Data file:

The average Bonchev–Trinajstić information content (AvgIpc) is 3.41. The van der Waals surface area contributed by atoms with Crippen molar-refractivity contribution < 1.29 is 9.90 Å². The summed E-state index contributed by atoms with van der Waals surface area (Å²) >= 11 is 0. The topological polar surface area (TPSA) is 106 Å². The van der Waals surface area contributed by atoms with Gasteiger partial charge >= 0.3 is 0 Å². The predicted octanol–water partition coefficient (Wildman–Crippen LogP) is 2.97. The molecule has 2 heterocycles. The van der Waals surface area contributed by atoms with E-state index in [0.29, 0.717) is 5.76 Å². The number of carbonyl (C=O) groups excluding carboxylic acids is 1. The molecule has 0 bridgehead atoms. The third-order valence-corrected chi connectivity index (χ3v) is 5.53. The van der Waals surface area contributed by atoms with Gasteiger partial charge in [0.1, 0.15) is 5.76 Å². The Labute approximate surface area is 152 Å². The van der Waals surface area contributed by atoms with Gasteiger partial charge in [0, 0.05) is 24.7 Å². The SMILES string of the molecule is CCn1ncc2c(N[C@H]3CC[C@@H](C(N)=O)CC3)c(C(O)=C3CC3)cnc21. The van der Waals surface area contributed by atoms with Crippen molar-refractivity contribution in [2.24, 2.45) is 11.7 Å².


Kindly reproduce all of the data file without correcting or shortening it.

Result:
The average Bonchev–Trinajstić information content (AvgIpc) is 3.41. The van der Waals surface area contributed by atoms with Crippen molar-refractivity contribution < 1.29 is 9.90 Å². The summed E-state index contributed by atoms with van der Waals surface area (Å²) >= 11 is 0. The topological polar surface area (TPSA) is 106 Å². The van der Waals surface area contributed by atoms with Gasteiger partial charge >= 0.3 is 0 Å². The predicted octanol–water partition coefficient (Wildman–Crippen LogP) is 2.97. The molecule has 2 heterocycles. The van der Waals surface area contributed by atoms with E-state index in [0.29, 0.717) is 5.76 Å². The number of carbonyl (C=O) groups excluding carboxylic acids is 1. The molecule has 0 bridgehead atoms. The third-order valence-corrected chi connectivity index (χ3v) is 5.53. The van der Waals surface area contributed by atoms with Gasteiger partial charge in [0.1, 0.15) is 5.76 Å². The Labute approximate surface area is 152 Å². The van der Waals surface area contributed by atoms with Gasteiger partial charge in [0, 0.05) is 24.7 Å². The SMILES string of the molecule is CCn1ncc2c(N[C@H]3CC[C@@H](C(N)=O)CC3)c(C(O)=C3CC3)cnc21. The van der Waals surface area contributed by atoms with Crippen molar-refractivity contribution in [2.24, 2.45) is 11.7 Å².